Staff Picks: Books
Staff-recommended reading from the
Among some upcoming fiction titles about to be ordered:
The Good Luck of Right Now by Matthew Quick - "The newest from The Silver Linings Playbook author Quick is a quirky coming-of-age story about an earnest, guileless 38-year-old man with a dyspeptic stomach." (Publishers Weekly) Need I say more?
Winter People by Jennifer McMahon - ""McMahon has developed a subgenre of psychological mysteries that pit female characters with humanizing strengths and vulnerabilities against old secrets posing present dangers, forcing them to confront mystery and legend in creepily seductive settings. This mystery-horror crossover is haunting, evocative, and horrifically beautiful..." (Booklist) Haunting and evocative might be just the ticket for these long winter nights.
The Martian by Andy Weir - "Looks like sf, reads like a thriller. Mark Watney has just become the first man to walk on Mars, and now he's preparing to die there, his crew having left him behind because they assume he's dead after a vicious dust storm." (Library Journal) I don't consider myself a sci-fi fan, but this sounds fascinating.
These will appear in the catalog soon!
When I recently came across a book that was the subject of an earlier blog post by Sue, I noticed it has a new sticker on it: PEN/Bellwether Prize Winner for Socially Engaged Fiction. This led me to look up more about this award and its background. Here’s what I learned:
The Bellwether Prize, which was established in 2000 by Barbara Kingsolver and is funded entirely by her, was created to promote fiction that addresses issues of social justice and the impact of culture and politics on human relationships. The $25,000 prize is awarded biennially to the author of a previously unpublished novel of high literary caliber that exemplifies the prize’s founding principles. The winner also receives a publishing contract with Algonquin Books. The PEN/Bellwether Prize will be conferred at PEN’s Literary Awards Ceremony in New York City in the fall of 2014.
Past winners include:
2000 – Donna Gershten for Kissing the Virgin’s Mouth [now on order for KPL]
2002 – Gayle Brandeis for The Book of Dead Birds
2004 – Marjorie Kowalski Cole for Correcting the Landscape
2006 – Hillary Jordan for Mudbound
2008 – Heidi W. Durrow for The Girl Who Fell From the Sky
2010 – Naomi Benaron for Running the Rift
2012 – Susan Nussbaum for Good Kings Bad
PEN/Bellwether Prize for Socially Engaged Fiction
Having spent the first part of my KPL career working in the Teen Services area, I had the opportunity to be exposed to a whole new genre of literature that I’m quite sure didn’t really exist when I was a teen. As a result, and because I had to know what I was talking about when recommending books, I read perhaps a disproportionate amount of teen literature as an adult. Among some of my favorites, in no particular order, were:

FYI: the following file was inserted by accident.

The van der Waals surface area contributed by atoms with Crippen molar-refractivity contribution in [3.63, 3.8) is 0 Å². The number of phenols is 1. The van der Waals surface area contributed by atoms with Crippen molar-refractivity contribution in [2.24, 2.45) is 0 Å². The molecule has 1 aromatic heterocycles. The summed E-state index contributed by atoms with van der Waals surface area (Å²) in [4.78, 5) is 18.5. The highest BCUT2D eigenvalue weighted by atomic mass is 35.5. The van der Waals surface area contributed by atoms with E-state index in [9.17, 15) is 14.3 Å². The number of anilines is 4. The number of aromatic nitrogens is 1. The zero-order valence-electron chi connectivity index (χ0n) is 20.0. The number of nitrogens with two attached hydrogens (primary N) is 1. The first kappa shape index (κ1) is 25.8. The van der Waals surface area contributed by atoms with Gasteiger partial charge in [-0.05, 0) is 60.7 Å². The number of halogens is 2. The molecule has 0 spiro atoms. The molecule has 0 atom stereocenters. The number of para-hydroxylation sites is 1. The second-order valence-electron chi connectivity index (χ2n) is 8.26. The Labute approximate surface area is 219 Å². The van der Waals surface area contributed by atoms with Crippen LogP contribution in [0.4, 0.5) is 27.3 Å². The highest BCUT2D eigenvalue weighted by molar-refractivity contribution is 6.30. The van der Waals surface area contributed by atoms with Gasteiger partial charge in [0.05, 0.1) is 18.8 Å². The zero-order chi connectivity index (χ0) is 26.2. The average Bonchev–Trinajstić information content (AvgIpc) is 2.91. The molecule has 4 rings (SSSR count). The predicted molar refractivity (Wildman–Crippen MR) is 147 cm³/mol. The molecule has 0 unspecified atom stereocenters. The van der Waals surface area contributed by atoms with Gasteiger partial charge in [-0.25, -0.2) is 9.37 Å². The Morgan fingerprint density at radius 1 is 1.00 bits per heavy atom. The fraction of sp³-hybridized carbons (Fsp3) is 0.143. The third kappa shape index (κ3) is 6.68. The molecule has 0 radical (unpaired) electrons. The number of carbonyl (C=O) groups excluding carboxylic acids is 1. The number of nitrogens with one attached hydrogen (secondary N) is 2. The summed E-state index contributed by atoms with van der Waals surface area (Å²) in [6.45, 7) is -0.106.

The Adoration of Jenna Fox by Mary Pearson
The First Part Last by Angela Johnson
An Abundance of Katherines by John Green
Wednesday Wars by Gary Schmidt
I Am the Messenger by Marcus Zusak
The Absolutely True Diary of a Part-Time Indian by Sherman Alexie
It’s Kind of a Funny Story by Ned Vizzini
Going Bovine by Libba Bray
As I review this list, I recognize that the overriding theme of most of these titles is self-identity, obviously a developmental hallmark for kids between the ages of 12 and 18. I also recognize honest characters, humor, and intelligent writing as some common features of many of these books, things that I would think are important to kids today who are looking for a book that will be worth the time it takes to read…no small task in this digital age of immediate gratification.
What’s worth noting, however, is that those themes still speak to me as an adult and that sometimes, tackling them through the eyes of young protagonist gives me just the perspective I need in my own life.
If you haven’t been to the Teen room lately, you owe it to yourself to check it out and perhaps find a book that will appeal to you.
You’ll never look at roosters the same after you’ve seen the images of the genetically engineered featherless one shown in this larger-than-life collection of animal portraits by photographer Tim Flach. Treat yourself.
More Than Human